I blog for Change…

As I attempt to orient the windy and often treacherous roads that encapsulate life, here are some of my thoughts on the successes, failures and ultimately the hope and positivity in which I strive for a better world. I also hope that I can use this blog as a platform to elevate the social justice issues that are somewhat forgotten in the modern discourse of staying silent on issues that challenge. Sx

#16Days – Disproportionate Violence Against Sex Workers.

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As it’s coming to the end of this year’s ‘16 Days of Activism’ campaign I have deliberately chosen to write some of what might be deemed the more controversial elements of my activism at this stage. Today I choose to focus on an example of gendered violence and sexual violence against those who make up the sex work industry. Violence against sex workers is one of the most common forms of abuse against women which occurs in an entrenched system of bias and entitlement. The saddest element of these incidences however is that due to the stigma and taboo involved with this type of work, we have been socially manipulated into thinking that these women are not attributed to their basic rights. The thinking being sex workers not being deserving of the same protections as all other women is one which has been propagated for eons. However if we are to speak of the elimination of violence against women then that must mean against all women without any exceptions.

Most reports in the media which document violence against sex workers will first draw on a reference to the victim’s identity as a ‘prostitute’. Thus representing a normalised but harmful action which provides a distancing effect in which readers are able to point to a woman’s vocation as a justification of her abuse. This binary effect which allows readers to associate sex workers as women of loose morals, ethics or whatever other bullshit that is promoted allows an element of victim blaming with regards to her ‘behaviour’ giving rise to her assault. Such an element paints those involved in the sex work industry as dirty, sinful, deviant and diseased resulting in a sense of apathy from the general ‘good, pure and demure’ public. This form of stigma is far-reaching, pervasive and arguably does more damage to sex workers than their work itself.

By labelling sex workers in this way as the ‘other’ a level of comfort is retained distancing these women and thus promoting the notion that well actually, ‘she deserved it’. Not only is this type of thinking misinformed and cruel but more dangerously it feeds into a culture which reaffirms violence supporting attitudes about all women. If I hear one more person mindlessly utter the words of ‘well she knew the danger involved’.. I may just self combust.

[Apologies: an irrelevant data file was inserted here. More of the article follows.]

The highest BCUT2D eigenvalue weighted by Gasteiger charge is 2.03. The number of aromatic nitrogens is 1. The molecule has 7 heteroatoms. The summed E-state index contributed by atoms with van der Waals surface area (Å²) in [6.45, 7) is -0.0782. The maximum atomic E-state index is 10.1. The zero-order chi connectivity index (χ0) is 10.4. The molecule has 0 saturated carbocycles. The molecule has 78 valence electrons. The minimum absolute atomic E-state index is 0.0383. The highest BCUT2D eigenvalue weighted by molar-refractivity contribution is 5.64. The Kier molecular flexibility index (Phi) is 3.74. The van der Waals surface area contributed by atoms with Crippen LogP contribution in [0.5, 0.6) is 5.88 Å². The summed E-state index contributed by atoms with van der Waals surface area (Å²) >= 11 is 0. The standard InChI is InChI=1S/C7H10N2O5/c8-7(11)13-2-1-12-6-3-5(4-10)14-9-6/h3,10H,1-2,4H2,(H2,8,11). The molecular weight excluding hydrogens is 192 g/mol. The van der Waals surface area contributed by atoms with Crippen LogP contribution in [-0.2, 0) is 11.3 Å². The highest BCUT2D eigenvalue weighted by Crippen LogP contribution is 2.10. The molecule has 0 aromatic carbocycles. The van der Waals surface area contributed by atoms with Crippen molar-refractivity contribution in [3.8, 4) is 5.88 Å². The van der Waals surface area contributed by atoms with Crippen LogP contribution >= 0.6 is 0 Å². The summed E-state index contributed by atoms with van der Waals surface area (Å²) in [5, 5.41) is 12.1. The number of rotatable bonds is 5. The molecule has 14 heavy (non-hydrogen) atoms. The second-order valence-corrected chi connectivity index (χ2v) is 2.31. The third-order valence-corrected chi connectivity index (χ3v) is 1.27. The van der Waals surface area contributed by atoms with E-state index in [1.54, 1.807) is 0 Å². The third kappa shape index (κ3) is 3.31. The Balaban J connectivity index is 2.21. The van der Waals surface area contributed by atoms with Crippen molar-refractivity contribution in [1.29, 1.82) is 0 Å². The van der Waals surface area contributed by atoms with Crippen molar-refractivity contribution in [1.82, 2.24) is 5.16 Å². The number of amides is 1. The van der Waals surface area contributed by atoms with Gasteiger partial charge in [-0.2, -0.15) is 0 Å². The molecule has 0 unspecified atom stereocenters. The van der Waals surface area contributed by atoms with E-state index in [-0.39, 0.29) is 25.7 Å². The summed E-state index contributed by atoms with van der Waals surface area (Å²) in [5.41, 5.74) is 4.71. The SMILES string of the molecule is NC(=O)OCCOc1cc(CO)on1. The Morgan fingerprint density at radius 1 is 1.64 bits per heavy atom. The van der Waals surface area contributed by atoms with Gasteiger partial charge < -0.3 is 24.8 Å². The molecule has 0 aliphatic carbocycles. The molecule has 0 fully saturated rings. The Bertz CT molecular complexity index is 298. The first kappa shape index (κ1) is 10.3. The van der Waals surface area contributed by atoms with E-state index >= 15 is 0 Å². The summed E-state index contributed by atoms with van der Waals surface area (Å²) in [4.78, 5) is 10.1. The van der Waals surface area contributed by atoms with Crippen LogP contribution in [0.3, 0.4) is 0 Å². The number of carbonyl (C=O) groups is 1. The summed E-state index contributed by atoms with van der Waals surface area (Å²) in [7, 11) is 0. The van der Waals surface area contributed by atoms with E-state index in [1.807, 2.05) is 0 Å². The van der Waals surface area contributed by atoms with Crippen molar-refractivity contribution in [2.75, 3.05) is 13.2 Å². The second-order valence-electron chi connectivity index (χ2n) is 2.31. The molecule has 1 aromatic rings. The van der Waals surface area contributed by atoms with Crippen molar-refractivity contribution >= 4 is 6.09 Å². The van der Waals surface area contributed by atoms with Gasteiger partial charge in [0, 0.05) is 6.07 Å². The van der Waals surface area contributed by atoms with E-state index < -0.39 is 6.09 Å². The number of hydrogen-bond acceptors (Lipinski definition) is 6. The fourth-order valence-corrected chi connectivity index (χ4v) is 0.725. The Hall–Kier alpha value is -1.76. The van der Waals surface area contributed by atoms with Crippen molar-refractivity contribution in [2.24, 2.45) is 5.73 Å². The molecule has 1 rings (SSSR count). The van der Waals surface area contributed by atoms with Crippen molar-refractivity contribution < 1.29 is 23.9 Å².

The truth is that sex workers, especially those who are trans women of colour, experience disproportionately higher rates of sexual violence. According to Huffington post, “globally sex workers have a 45-75% chance of experiencing sexual violence at some point in their careers and a 32-55% chance of experiencing sexual violence in a given year”. Within the sex work industry women commonly report being raped by clients and/or being raped by their pimps. One of the most disturbing facts I have read states that 1 in 5 police reports of sexual assault from urban US emergency rooms are filed by sex workers. This group by and large presents as younger, poorer and suffering of a greater number of injuries than other victims requiring medical attention.

When considering the intersecting elements of identity of sex workers themselves, varying studies have found that youth, those who are homeless or have been previously arrested for prostitution or are drug users are especially at risk of violence. This violence being perpetrated both by clients as well as police and justice officials. Trans women face disproportionate profiling as sex workers and police misconduct and sexual assault while in custody. Thus representing a pervasive example of how race, class, and criminalisation of drug use and sex work intersect to make women vulnerable to state violence.

The question I pose to you now is, are all human beings not deserving of the basic right of protection? Does the exchange of money negate the right of freedom from abuse, assault and murder? Our society desperately needs to redress negative attitudes which normalise violence against sex workers and victim blame as a form of pushing violent behaviour into obscurity based on the ‘reputation’ of those being subjected to these incidents.

End. – Day 14.

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Author: es.el.gee

Sabene is a development practitioner, activist, writer, blogger and intersectional feminist. She currently works for CBM Australia and manages its India portfolio of Community Based Inclusive Development programs. Sabene’s expertise specialises in the intersection of gender and disability with a specific focus on South Asia and the Pacific. She is passionate about equality and social justice and serves as the Co-Director of Catalyst Co-Lab, an advocacy and rights based group which aims to raise awareness and empower active citizens and agents of change.

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